Long-term viability through selective permeability

The cell-selective permeability of a retrievable microporous device encapsulating human therapeutic cells and implanted in the intraperitoneal space of mice provides long-term protection to the transplanted cells by dampening foreign-body responses and preventing the immune rejection of the graft.

In graft transplantation, lasting viability and functionality are essential requirements. Systemic immune suppression avoids graft rejection by the host immune system at the expense of indiscriminatingly impairing protective immune responses. An alternative approach is to physically shield the engrafted cells from host leukocytes by encapsulating them in a biocompatible device1,2. The architecture of the encapsulating device defines its protective properties: a capsule that is fragile or too widely spaced allows the entrance of graft-reactive immune cells; conversely, a device with insufficient permeability will impede graft vascularization and its adequate oxygenation, and may affect the efficient sensing of endogenous messengers and limit the available concentration of therapeutic factors released by the engrafted cells. Cell-encapsulating implants should also allow for proper fixation to host tissue, ensure retrievability and minimize the foreign-body response (FBR) to the graft. The FBR is characterized by the formation of a fibrotic tissue layer around the implant that further impairs bidirectional exchange of nutrients, oxygen and signalling factors2. Therefore, the design of implantable cell-encapsulation devices entails a fine balance between device permeability and long-term viability and functionality. Reporting in Nature Biomedical Engineering, Daniel Anderson and colleagues now describe an implantable and retrievable device with a chemically modified surface that limits the FBR and improves the survival of encapsulated xenogeneic cells in immunocompetent mice bearing the device in the intraperitoneal space3.

Anderson and colleagues’ device consists of a silicone base covered with a microporous polycarbonate membrane (Fig. 1). In devices implanted in mice, the researchers tested the effects of different pore sizes by determining the extent of leukocyte infiltration into grafted devices encapsulating xenogeneic human cells that recombinantly expressed mouse erythropoietin (EPO). Pore sizes of 3 μm resulted in the escape of the human cells from the graft and in an influx of xenoreactive leukocytes that led to graft loss. Devices with 0.8-μm pores excluded macrophages and T cells, which aided the survival of the encapsulated therapeutic cells. Intriguingly, 1-μm pores prevented the entry of T cells but not of macrophages, and preserved graft viability. In view of the roles of macrophages on graft repair and protection4, the discrimination of T cells and macrophages by a pore-size threshold — which may vary across species — has broader implications for regenerative medicine.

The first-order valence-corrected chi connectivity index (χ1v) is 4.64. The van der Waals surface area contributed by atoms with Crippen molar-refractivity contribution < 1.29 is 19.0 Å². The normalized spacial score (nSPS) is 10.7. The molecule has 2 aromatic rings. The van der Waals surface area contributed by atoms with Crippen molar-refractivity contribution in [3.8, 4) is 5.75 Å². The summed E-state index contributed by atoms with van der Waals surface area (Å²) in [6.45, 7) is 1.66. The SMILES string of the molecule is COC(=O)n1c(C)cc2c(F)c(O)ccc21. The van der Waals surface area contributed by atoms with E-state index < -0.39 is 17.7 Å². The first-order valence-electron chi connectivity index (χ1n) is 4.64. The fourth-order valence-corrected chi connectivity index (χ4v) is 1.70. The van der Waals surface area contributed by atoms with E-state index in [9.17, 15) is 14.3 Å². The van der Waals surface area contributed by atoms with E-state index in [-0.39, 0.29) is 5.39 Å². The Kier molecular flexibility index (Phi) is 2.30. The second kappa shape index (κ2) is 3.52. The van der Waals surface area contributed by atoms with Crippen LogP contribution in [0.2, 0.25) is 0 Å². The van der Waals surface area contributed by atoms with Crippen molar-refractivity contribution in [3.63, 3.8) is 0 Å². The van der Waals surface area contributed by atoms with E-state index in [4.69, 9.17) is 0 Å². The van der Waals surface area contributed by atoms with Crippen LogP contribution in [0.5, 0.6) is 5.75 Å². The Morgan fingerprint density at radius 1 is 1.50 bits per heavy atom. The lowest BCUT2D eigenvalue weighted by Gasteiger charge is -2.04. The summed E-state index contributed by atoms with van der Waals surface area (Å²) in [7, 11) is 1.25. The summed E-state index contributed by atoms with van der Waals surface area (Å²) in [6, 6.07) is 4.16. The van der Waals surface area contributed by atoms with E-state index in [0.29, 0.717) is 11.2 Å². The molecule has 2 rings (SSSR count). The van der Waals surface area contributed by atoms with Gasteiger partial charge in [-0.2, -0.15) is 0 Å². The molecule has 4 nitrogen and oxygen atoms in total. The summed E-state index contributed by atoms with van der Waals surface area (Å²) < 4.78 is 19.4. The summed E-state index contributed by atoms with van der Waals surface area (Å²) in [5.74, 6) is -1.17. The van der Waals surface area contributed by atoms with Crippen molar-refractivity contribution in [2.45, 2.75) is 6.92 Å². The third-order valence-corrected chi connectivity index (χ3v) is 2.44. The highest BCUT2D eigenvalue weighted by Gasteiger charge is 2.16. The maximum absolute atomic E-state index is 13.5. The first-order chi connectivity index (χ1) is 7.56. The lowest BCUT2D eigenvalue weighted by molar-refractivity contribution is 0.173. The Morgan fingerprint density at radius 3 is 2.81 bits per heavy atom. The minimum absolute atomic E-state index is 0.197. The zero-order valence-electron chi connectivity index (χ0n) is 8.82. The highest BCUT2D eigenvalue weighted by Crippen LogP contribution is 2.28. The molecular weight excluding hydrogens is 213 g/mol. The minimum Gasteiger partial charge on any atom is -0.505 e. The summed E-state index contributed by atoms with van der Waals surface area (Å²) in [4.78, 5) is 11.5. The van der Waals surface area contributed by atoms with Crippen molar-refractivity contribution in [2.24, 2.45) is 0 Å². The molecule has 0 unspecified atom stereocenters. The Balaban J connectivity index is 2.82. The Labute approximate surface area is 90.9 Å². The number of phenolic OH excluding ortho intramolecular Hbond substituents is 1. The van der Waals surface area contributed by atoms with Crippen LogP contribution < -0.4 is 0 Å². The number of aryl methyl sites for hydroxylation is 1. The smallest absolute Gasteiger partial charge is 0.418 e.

Fig. 1: A retrievable implant for the long-term encapsulation and survival of therapeutic xenogeneic cells.

The device consists of a microfabricated body sealed with a microporous polymeric membrane, allowing for the exchange of macromolecules but preventing the infiltration of some immune cells (in particular, T cells). Figure adapted with permission from ref. 3, Springer Nature Limited.

To minimize the fibrotic response and to enhance the biocompatibility of the device, Anderson and co-workers also tested different device coatings. Tetrahydropyran phenyl triazole (THPT) suppressed pro-inflammatory cytokine responses, the accumulation of extracellular matrix protein, and cellular overgrowth. Compared with implanted uncoated devices, a THPT-coated device containing EPO-producing human cells and intraperitoneally implanted in immunocompetent mice significantly increased serum EPO levels and haematocrit, which decreased on implant removal. The researchers also show that the coated devices allowed for the on-demand release of EPO (via a cell line engineered for doxycycline-inducible EPO secretion) for 130 days after transplantation. Moreover, devices loaded with rat pancreatic islets and intraperitoneally transplanted into mice deficient in pancreatic beta cells rapidly and durably normalized blood-glucose levels for devices coated with THPT; conversely, uncoated devices gradually lost function.